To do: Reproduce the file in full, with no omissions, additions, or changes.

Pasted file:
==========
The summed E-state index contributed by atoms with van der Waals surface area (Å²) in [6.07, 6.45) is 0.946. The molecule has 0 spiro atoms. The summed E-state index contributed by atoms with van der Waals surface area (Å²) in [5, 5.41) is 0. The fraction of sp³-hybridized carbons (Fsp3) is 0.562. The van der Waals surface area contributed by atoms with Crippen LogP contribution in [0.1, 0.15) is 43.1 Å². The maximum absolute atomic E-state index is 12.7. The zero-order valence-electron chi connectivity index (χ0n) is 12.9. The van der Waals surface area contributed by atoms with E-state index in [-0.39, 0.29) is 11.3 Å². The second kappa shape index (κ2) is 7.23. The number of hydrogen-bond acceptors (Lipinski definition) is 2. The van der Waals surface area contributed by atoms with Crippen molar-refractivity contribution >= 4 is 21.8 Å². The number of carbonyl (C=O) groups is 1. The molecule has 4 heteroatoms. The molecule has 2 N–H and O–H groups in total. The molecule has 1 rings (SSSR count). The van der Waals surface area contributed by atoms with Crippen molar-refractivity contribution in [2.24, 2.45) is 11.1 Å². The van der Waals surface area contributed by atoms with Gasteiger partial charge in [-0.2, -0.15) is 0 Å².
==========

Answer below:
The summed E-state index contributed by atoms with van der Waals surface area (Å²) in [6.07, 6.45) is 0.946. The molecule has 0 spiro atoms. The summed E-state index contributed by atoms with van der Waals surface area (Å²) in [5, 5.41) is 0. The fraction of sp³-hybridized carbons (Fsp3) is 0.562. The van der Waals surface area contributed by atoms with Crippen LogP contribution in [0.1, 0.15) is 43.1 Å². The maximum absolute atomic E-state index is 12.7. The zero-order valence-electron chi connectivity index (χ0n) is 12.9. The van der Waals surface area contributed by atoms with E-state index in [-0.39, 0.29) is 11.3 Å². The second kappa shape index (κ2) is 7.23. The number of hydrogen-bond acceptors (Lipinski definition) is 2. The van der Waals surface area contributed by atoms with Crippen molar-refractivity contribution >= 4 is 21.8 Å². The number of carbonyl (C=O) groups is 1. The molecule has 4 heteroatoms. The molecule has 2 N–H and O–H groups in total. The molecule has 1 rings (SSSR count). The van der Waals surface area contributed by atoms with Crippen molar-refractivity contribution in [2.24, 2.45) is 11.1 Å². The van der Waals surface area contributed by atoms with Gasteiger partial charge in [-0.2, -0.15) is 0 Å².